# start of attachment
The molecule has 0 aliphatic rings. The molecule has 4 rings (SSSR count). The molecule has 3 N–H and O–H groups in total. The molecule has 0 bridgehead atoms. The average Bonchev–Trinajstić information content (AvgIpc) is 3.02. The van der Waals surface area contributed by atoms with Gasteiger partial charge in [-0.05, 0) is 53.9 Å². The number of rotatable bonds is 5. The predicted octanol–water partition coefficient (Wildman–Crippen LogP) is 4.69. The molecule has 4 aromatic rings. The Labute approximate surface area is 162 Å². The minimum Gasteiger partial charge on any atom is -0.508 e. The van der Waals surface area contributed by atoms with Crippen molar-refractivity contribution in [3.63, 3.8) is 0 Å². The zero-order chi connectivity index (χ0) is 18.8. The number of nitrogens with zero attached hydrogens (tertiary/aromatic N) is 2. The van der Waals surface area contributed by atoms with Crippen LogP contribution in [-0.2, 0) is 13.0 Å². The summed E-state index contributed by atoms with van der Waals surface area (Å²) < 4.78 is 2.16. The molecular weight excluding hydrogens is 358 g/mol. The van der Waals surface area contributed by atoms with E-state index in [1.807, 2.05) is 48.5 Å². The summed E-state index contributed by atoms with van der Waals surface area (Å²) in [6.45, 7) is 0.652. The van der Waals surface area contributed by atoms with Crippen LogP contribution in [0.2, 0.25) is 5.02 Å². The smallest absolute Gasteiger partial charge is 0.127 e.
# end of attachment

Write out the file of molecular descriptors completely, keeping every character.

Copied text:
The molecule has 0 aliphatic rings. The molecule has 4 rings (SSSR count). The molecule has 3 N–H and O–H groups in total. The molecule has 0 bridgehead atoms. The average Bonchev–Trinajstić information content (AvgIpc) is 3.02. The van der Waals surface area contributed by atoms with Gasteiger partial charge in [-0.05, 0) is 53.9 Å². The number of rotatable bonds is 5. The predicted octanol–water partition coefficient (Wildman–Crippen LogP) is 4.69. The molecule has 4 aromatic rings. The Labute approximate surface area is 162 Å². The minimum Gasteiger partial charge on any atom is -0.508 e. The van der Waals surface area contributed by atoms with Crippen molar-refractivity contribution in [3.63, 3.8) is 0 Å². The zero-order chi connectivity index (χ0) is 18.8. The number of nitrogens with zero attached hydrogens (tertiary/aromatic N) is 2. The van der Waals surface area contributed by atoms with Crippen LogP contribution in [-0.2, 0) is 13.0 Å². The summed E-state index contributed by atoms with van der Waals surface area (Å²) < 4.78 is 2.16. The molecular weight excluding hydrogens is 358 g/mol. The van der Waals surface area contributed by atoms with E-state index in [1.807, 2.05) is 48.5 Å². The summed E-state index contributed by atoms with van der Waals surface area (Å²) in [6.45, 7) is 0.652. The van der Waals surface area contributed by atoms with Crippen LogP contribution in [0.2, 0.25) is 5.02 Å². The smallest absolute Gasteiger partial charge is 0.127 e.